Darrell Gaskin, William C. and Nancy F. Richardson Professor in the department of health policy and management at the Johns Hopkins Bloomberg School of Public Health, is a recipient of the Presidential Early Career Award for Scientists and Engineers. The award is the highest honor presented by the U.S. government to scientists who demonstrate leadership in research, science and technology.
Since 1996, the award has been given to scientists, engineers and others whose leadership and research provide outstanding contributions to science, technology, education and mathematics. The White House Office of Science and Technology Policy coordinates the award with participating departments and agencies. The National Institutes of Health nominated Dr. Gaskin for this award.
Dr. Gaskin works to promote policies and practices that improve access to care and quality of care that focus on improving racial and economic disparities in health care. He is director of the Hopkins Center for Health Disparities Solutions. His research primarily focuses on hospital quality disparities, access to health care for minority, low-income, uninsured and other vulnerable populations as well as evaluating strategies to address cardiovascular disease risk factors. His research has helped in identifying and understanding the impacts of geographical place and contextual factors on disparities and has encouraged policymakers to support community-level interventions to address them.
Department Chair Helps Author New Report on The Treatment of Opioid Use Disorder in Care Settings
Colleen L. Barry, PhD, Fred & Julie Soper Professor and Chair of the department was a member of a National Academies of Sciences, Engineering and Medicine consensus panel that authored a new report on the evidence base for medications to treat opioid use disorder. The report titled Medications for Opioid Use Disorders Save Lives concluded that withholding or failing to provide medications for the treatment of opioid use disorder in any care setting is denying medical treatment. It also highlights major barriers to the use of medications to treat opioid use disorder, including stigma towards substance use, inadequate education and training of professionals responsible for working with people with opioid use disorder and current regulations about these medications not supported by research. Dr. Barry and the committee highlighted the critical need to greatly expand lifesaving medication treatment for opioid use disorder.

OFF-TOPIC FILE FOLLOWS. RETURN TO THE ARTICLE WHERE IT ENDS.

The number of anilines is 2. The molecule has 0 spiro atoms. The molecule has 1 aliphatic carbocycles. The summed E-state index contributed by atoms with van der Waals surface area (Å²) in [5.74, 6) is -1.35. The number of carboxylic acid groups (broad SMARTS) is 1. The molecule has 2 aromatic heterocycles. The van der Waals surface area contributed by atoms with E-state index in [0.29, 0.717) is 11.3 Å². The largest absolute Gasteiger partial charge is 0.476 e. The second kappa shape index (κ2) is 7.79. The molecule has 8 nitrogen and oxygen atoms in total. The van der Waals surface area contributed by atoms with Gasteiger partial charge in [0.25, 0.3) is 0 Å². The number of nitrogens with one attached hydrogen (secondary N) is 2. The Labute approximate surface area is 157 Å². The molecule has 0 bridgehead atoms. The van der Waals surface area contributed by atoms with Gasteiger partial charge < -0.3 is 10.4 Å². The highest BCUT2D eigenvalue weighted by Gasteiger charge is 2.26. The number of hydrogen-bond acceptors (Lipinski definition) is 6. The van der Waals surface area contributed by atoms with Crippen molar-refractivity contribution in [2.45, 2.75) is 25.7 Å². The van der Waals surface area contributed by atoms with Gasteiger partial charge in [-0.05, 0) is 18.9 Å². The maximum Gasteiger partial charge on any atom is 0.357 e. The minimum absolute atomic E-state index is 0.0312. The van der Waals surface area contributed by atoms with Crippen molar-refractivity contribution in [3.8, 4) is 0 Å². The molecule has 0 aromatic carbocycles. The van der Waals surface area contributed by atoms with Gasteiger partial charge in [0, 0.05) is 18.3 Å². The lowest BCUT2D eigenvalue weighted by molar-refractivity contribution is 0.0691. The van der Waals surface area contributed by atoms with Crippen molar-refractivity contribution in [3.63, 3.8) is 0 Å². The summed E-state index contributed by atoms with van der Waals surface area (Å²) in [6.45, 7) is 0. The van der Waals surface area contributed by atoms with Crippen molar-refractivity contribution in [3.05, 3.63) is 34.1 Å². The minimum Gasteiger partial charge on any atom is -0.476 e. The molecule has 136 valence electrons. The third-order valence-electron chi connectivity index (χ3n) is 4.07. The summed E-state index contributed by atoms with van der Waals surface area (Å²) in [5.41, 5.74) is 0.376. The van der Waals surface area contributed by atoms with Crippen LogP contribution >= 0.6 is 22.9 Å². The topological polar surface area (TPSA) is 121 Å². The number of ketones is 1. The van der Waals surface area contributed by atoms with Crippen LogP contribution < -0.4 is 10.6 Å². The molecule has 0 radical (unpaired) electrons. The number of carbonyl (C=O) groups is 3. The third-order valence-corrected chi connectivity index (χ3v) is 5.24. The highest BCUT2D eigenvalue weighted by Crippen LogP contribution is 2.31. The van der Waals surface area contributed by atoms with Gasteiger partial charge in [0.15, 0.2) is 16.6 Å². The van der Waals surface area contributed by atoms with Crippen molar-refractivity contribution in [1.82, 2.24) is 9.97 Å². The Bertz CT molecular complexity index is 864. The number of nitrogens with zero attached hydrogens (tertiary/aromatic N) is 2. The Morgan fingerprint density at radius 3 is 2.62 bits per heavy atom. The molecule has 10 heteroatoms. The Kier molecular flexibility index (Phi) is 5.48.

This spring, the Johns Hopkins Center for Gun Policy and Research launched the first massive open online course (MOOC) on gun violence prevention. The free 6-week course titled Reducing Gun Violence in America: Evidence for Change provides students of all ages with knowledge about the scope of gun violence in America, relevant legal issues, evidence-based data surrounding current and proposed gun violence policies and an understanding of interventions that have demonstrated the greatest impact. Daniel Webster and Cassandra Crifasi, the center’s director and deputy director, both professors in the department, created the course to help people understand the research on gun violence and the broad range of potential strategies to address the problem. Currently, the course has more than 3,100 people enrolled across North America, Europe, Asia and South America.